Tougher Health Regulations Close Virginia Abortion Facility

Tougher Health Regulations Close Virginia Abortion Facility

Hillcrest Clinic in Virginia Beach, the first abortion facility to open in southeastern Virginia after the Roe v. Wade decision in 1973, is closing on Saturday, following 40 years of performing abortions.

The Virginian-Pilot reports that the abortion clinic’s closure comes about a week after Virginia’s Board of health voted to implement a law requiring abortion facilities “to meet strict, hospital-style building codes.”

The regulations have their origin in a law, passed in 2011, by the Virginia General Assembly. The law’s implementation has been discussed and debated by government officials and activists for the past two years.

The facility’s owners said their decision to close the clinic was due to both the expense of meeting the new regulations and a drop in demand for abortions.

“It’s a little bittersweet,” said Suzette Caton, the director of the Hillcrest Clinic. “But I also feel like for 40 years we’ve had the honor of providing compassionate care to the women in Tidewater who are faced with an unplanned pregnancy. The staff upheld what the philosophy of the clinic was, and that was to ensure that women had access to a safe, legal abortion.”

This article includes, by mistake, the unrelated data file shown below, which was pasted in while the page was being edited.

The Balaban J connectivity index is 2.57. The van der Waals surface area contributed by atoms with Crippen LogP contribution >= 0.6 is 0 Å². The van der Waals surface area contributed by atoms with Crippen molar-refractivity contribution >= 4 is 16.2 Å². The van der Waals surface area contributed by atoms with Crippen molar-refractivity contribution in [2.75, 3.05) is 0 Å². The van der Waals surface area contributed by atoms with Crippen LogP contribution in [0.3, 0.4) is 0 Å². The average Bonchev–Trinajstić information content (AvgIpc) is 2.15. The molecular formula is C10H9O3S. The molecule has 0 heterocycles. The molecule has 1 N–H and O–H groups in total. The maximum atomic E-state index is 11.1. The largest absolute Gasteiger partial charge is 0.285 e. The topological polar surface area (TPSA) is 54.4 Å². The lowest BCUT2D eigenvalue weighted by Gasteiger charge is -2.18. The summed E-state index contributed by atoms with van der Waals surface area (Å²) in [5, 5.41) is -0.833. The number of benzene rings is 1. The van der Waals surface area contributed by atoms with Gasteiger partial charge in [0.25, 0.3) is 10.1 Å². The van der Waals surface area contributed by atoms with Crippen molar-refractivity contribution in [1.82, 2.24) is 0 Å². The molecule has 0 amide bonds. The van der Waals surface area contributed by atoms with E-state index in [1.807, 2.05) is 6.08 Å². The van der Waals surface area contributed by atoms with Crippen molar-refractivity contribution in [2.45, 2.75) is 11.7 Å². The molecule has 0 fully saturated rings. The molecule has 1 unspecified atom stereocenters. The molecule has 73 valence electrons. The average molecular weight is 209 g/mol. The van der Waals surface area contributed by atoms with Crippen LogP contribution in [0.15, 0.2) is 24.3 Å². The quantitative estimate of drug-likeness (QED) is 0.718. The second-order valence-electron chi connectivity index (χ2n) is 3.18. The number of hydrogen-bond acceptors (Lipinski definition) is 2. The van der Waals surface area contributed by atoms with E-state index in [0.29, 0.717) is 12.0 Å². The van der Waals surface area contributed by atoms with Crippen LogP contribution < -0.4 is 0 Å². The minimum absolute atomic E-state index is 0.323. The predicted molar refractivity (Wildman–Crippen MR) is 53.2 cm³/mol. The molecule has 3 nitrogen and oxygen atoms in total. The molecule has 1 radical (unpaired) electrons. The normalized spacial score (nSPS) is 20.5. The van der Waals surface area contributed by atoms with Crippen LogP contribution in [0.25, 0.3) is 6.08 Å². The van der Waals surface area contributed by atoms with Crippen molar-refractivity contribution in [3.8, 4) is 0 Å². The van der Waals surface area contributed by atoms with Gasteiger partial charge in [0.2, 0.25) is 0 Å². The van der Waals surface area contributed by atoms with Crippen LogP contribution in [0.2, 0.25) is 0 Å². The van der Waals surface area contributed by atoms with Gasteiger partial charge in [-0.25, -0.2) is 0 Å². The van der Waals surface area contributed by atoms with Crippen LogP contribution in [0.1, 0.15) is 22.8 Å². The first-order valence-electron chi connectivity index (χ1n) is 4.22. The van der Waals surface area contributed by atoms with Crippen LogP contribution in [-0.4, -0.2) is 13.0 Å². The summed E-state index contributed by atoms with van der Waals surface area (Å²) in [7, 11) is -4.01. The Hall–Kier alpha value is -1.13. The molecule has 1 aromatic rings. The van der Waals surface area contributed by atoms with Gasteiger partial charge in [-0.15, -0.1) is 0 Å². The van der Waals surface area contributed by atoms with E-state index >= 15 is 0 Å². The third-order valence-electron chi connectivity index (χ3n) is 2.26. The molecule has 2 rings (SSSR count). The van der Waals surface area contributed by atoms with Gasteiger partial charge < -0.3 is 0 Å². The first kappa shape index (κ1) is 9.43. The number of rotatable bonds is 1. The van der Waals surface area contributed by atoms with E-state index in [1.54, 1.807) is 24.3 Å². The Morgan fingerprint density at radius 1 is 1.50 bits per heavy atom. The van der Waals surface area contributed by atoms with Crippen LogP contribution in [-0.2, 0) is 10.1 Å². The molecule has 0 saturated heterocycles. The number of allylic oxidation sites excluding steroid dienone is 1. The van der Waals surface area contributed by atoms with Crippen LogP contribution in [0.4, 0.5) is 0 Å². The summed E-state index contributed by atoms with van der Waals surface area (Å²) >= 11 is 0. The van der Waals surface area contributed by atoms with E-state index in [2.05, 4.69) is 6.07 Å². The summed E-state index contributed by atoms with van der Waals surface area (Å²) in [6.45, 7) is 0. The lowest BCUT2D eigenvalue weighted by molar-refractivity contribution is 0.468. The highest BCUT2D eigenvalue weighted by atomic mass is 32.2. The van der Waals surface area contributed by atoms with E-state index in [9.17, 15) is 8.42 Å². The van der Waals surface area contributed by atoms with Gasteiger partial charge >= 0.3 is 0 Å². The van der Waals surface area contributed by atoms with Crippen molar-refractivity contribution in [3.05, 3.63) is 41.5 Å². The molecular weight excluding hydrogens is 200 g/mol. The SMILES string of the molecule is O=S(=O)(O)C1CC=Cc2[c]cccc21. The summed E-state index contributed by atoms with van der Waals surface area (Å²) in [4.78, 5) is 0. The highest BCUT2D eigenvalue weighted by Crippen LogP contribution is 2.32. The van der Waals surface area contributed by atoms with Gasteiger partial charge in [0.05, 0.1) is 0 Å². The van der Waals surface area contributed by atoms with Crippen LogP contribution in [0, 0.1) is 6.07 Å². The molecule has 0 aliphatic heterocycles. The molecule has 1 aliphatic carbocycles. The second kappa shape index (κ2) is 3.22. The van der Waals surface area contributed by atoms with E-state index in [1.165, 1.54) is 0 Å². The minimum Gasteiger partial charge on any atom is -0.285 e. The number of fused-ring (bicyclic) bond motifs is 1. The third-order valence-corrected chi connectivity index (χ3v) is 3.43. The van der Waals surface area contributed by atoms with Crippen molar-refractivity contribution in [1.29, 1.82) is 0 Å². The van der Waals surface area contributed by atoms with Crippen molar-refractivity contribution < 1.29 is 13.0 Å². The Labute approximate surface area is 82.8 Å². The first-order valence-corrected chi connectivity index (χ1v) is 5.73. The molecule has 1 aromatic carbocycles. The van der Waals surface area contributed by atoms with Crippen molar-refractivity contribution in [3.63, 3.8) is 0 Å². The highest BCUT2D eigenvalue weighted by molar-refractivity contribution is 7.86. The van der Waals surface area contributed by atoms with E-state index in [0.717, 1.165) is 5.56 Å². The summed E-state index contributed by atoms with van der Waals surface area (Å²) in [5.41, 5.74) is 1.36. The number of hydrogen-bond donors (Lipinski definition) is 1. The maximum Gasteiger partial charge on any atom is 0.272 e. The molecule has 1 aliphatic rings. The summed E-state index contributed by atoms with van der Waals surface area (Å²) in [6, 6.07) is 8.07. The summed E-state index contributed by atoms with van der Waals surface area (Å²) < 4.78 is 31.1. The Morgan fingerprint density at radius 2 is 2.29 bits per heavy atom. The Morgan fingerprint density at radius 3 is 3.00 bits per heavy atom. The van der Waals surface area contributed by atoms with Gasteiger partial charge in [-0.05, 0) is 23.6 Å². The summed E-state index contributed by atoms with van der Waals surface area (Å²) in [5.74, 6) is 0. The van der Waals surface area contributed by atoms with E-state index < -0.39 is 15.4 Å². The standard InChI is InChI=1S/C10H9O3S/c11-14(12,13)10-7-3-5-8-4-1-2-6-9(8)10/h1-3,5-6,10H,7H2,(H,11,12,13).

According to Caton, architects estimated that the Hillcrest facility would require $500,000 in renovations, including changing ventilation and temperature controls, to meet the standards.

In addition, the overall number of abortions in the area declined by nearly 18 percent since 2009. Costs of supplies and staffing have risen as well.

Supporters of the new law, however, say the new regulations promote women’s health and safety.

Victoria Cobb, president of the Family Foundation of Virginia, said she trusted medical professionals to come up with appropriate standards.

“If folks want to invest in the health and safety of women- in the health standards- you’d think they’d be able to find the funds to do that,” Cobb said.

Three remaining abortion clinics in southeastern Virginia are upgrading their facilities to comply with the new Virginia regulations. Planned Parenthood has also complied.